Hackaday Imaginary AC Circuits Aren’t Really Complex
If you have ever read advanced textbooks or papers about electronics, you may have been surprised to see the use of complex numbers used in the analysis of AC circuits. A complex number has two parts: a real part and an imaginary part. I’ve often thought that a lot of books and classes just kind of gloss over what this really means. What part of electricity is imaginary? Why do we do this?
The short answer is phase angle: the time delay between a voltage and a current in a circuit. How can an angle be a time? That’s part of what I’ll need to explain.
First, consider a resistor. If you apply a voltage to it, a certain current will flow that you can determine by Ohm’s law. If you know the instantaneous voltage across the resistor, you can derive the current and you can find the power–how much work that electricity will do. That’s fine for DC current through resistors. But components like capacitors and inductors with an AC current don’t obey Ohm’s law. Take a capacitor. Current only flows when the capacitor is charging or discharging, so the current through it relates to the rate of change of the voltage, not the instantaneous voltage level.
That means that if you plot the sine wave voltage against the current, the peak of the voltage will be where the current is minimal, and the peak current will be where the voltage is at zero. You can see that in this image, where the yellow wave is voltage (V) and the green wave is current (I). See how the green peak is where the yellow curve crosses zero? And the yellow peak is where the green curve crosses zero?
These linked sine and cosine waves might remind you of something — the X and Y coordinates of a point being swept around a circle at a constant rate, and that’s our connection to complex numbers. By the end of the post, you’ll see it isn’t all that complicated and the “imaginary” quantity isn’t imaginary at all.
Start with an audio signal of someone speaking and feed that into your circuit. It is awash with different frequencies that change constantly. If you had a circuit with only resistors in it, you could pick a point in time, find all the frequency components present or the instantaneous amplitude, derive the instantaneous currents, and you could use conventional techniques on it. You’d just have to do it over and over and over again. If the circuit involves inductors or capacitors, whose behavior depends on more than just the voltage across them, this becomes very difficult very quickly.
Instead, it is easier to start with a sine wave at a single frequency and assume that a complex signal of many different frequencies is just the sum of many single sines. One way to think of a capacitor is to consider it a resistor that has higher resistance at lower frequencies. An inductor acts like a resistor that gets larger at higher frequencies. Because we are only considering a single frequency, we can convert any capacitance and inductance values to an impedance: a resistance that is only good at the frequency of interest. What’s more is that we can represent impedance as a complex number so that we can track the phase angle of the circuit, which directly relates to a particular time delay between voltage and current.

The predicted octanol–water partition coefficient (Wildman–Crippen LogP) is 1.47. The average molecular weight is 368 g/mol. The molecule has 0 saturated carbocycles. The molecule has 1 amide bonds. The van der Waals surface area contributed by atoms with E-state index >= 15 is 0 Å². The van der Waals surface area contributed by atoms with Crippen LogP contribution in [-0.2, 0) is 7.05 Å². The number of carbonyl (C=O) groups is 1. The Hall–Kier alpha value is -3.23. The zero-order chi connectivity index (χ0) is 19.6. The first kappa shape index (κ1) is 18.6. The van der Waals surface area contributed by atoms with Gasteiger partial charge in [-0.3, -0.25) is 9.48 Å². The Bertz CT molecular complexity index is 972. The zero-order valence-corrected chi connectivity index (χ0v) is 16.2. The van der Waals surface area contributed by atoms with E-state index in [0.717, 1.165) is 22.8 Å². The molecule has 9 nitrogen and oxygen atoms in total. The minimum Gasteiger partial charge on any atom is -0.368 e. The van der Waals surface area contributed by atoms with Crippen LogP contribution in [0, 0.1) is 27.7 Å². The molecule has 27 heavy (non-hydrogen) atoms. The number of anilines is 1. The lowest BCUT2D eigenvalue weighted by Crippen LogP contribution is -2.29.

For a true resistor, the imaginary part is 0. That makes sense because the voltage and current are in phase and therefore there is no time delay at all. For a pure capacitor or inductor, the real part is zero. Real circuits will have combinations and thus will have a combination of real and imaginary parts. Numbers like that are complex numbers and you can write them in several different ways.
The first thing to remember is that the word imaginary is just an arbitrary term. Maybe it is better to forget the normal meaning of the word imaginary. These imaginary quantities are not some kind of magic electricity or resistance. We use imaginary numbers to represent time delays in circuits. That’s all.
There is a long story about what imaginary numbers mean in pure math and why they are called imaginary. You can look that up if you are a math-head, but you should know that math books use the symbol i for the imaginary part of a complex number. However, since electrical engineers use i for current, we use j instead. You just have to remember when reading math books, you’ll see i and it isn’t a current, and it is the same as j in electrical books.
There are several ways to represent a complex number. The simplest way is to write the real part and the imaginary part as being added together along with j. So consider this:
5 + 3j
We say the real part is 5 and the imaginary part is 3. Numbers written in this form are in rectangular format. You can plot it on the number lines like this:
That leads to the second way to write a complex number: polar notation. If the point on the graph is 5 + 3j, you can note that a vector can represent the same point. It will have a length or magnitude and an angle (the angle it makes with the X-axis of the graph). In this case, the magnitude is 5.83 (about) and the angle is just a little under 31 degrees.
This is interesting because it is a vector and there are a lot of good math tools to manipulate vectors. It is going to become really important in a minute because the angle can correspond to a phase angle in a circuit and the magnitude has a direct physical relationship, as well.
Remember that I said we do an AC analysis at a single frequency? If you plot the AC voltage across and the current going through a resistor at some frequency, the two sine waves will line up exactly. That’s because a resistor doesn’t time delay anything. We’d say the phase angle across the resistor is zero degrees.